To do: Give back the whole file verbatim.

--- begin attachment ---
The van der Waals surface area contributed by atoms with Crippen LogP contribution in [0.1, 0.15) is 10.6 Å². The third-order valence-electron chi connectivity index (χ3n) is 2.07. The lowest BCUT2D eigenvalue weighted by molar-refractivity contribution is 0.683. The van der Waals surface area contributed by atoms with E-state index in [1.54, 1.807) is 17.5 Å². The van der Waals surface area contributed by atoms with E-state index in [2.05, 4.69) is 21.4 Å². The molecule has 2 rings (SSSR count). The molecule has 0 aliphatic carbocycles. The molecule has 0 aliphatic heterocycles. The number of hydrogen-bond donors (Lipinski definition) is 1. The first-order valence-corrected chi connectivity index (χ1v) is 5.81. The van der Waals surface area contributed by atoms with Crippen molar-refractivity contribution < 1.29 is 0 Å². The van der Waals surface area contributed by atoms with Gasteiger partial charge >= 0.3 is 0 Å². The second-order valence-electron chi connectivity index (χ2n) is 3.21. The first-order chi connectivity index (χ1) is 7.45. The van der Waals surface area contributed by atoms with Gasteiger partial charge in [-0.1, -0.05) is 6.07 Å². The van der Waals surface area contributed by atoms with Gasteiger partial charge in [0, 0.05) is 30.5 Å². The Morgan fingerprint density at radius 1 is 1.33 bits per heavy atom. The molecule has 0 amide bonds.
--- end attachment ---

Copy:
The van der Waals surface area contributed by atoms with Crippen LogP contribution in [0.1, 0.15) is 10.6 Å². The third-order valence-electron chi connectivity index (χ3n) is 2.07. The lowest BCUT2D eigenvalue weighted by molar-refractivity contribution is 0.683. The van der Waals surface area contributed by atoms with E-state index in [1.54, 1.807) is 17.5 Å². The van der Waals surface area contributed by atoms with E-state index in [2.05, 4.69) is 21.4 Å². The molecule has 2 rings (SSSR count). The molecule has 0 aliphatic carbocycles. The molecule has 0 aliphatic heterocycles. The number of hydrogen-bond donors (Lipinski definition) is 1. The first-order valence-corrected chi connectivity index (χ1v) is 5.81. The van der Waals surface area contributed by atoms with Crippen molar-refractivity contribution < 1.29 is 0 Å². The van der Waals surface area contributed by atoms with Gasteiger partial charge >= 0.3 is 0 Å². The second-order valence-electron chi connectivity index (χ2n) is 3.21. The first-order chi connectivity index (χ1) is 7.45. The van der Waals surface area contributed by atoms with Gasteiger partial charge in [-0.1, -0.05) is 6.07 Å². The van der Waals surface area contributed by atoms with Gasteiger partial charge in [0, 0.05) is 30.5 Å². The Morgan fingerprint density at radius 1 is 1.33 bits per heavy atom. The molecule has 0 amide bonds.